- SOME writers have so confounded society with government, as to leave little or no distinction between them; whereas they are not only different, but have different origins. Society is produced by our wants, and government by our wickedness; the former promotes our happiness POSITIVELY by uniting our affections, the latter NEGATIVELY by restraining our vices. The one encourages intercourse, the other creates distinctions. The first is a patron, the last a punisher.
- He who takes nature for his guide, is not easily beaten out of his argument. I draw my idea of the form of government from a principle in nature which no art can overturn, viz. that the more simple any thing is, the less liable it is to be disordered, and the easier repaired when disordered; and with this maxim in view I offer a few remarks on the so much boasted constitution of England. (goes on to point severe shortcomings in the then British constitution)
- As to religion, I hold it to be the indispensable duty of government to protect all conscientious professors thereof, and I know of no other business which government has to do therewith.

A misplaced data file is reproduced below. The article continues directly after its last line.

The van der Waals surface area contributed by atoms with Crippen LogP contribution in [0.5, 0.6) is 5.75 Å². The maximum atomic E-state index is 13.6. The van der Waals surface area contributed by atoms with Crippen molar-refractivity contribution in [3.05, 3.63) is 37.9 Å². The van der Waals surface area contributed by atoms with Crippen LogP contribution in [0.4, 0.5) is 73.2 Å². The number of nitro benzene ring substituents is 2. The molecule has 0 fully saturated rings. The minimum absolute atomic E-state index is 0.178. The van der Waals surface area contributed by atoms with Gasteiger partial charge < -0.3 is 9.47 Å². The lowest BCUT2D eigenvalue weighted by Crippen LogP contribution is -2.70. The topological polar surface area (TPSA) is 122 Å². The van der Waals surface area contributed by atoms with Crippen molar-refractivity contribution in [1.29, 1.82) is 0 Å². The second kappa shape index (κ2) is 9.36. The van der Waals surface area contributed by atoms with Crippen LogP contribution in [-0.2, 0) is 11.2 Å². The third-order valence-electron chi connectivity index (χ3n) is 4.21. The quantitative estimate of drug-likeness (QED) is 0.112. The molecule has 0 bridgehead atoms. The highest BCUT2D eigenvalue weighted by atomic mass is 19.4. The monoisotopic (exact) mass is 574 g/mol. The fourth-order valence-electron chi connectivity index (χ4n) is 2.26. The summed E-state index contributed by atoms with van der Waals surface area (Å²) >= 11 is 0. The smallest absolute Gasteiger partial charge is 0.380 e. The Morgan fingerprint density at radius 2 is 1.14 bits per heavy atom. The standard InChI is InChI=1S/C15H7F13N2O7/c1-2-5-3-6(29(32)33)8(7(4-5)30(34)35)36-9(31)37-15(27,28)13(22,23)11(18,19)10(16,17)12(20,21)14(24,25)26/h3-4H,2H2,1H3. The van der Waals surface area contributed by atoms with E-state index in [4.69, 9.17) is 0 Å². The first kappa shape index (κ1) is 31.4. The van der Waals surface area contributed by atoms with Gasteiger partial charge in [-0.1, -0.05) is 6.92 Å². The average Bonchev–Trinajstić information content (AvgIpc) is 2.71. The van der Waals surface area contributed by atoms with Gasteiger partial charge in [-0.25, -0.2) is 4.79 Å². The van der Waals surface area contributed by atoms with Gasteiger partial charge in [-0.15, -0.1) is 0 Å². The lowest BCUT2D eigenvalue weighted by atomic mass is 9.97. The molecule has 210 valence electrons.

- These are the times that try men’s souls. The summer soldier and the sunshine patriot will, in this crisis, shrink from the service of their country; but he that stands it now, deserves the love and thanks of man and woman. Tyranny, like hell, is not easily conquered; yet we have this consolation with us, that the harder the conflict, the more glorious the triumph. What we obtain too cheap, we esteem too lightly: it is dearness only that gives every thing its value. Heaven knows how to put a proper price upon its goods; and it would be strange indeed if so celestial an article as Freedom should not be highly rated.
- There is a natural firmness in some minds which cannot be unlocked by trifles, but which, when unlocked, discovers a cabinet of fortitude.
- Vigor and determination will do anything and everything.
- The nearer any disease approaches to a crisis, the nearer it is to a cure. Danger and deliverance make their advances together, and it is only the last push, in which one or the other takes the lead.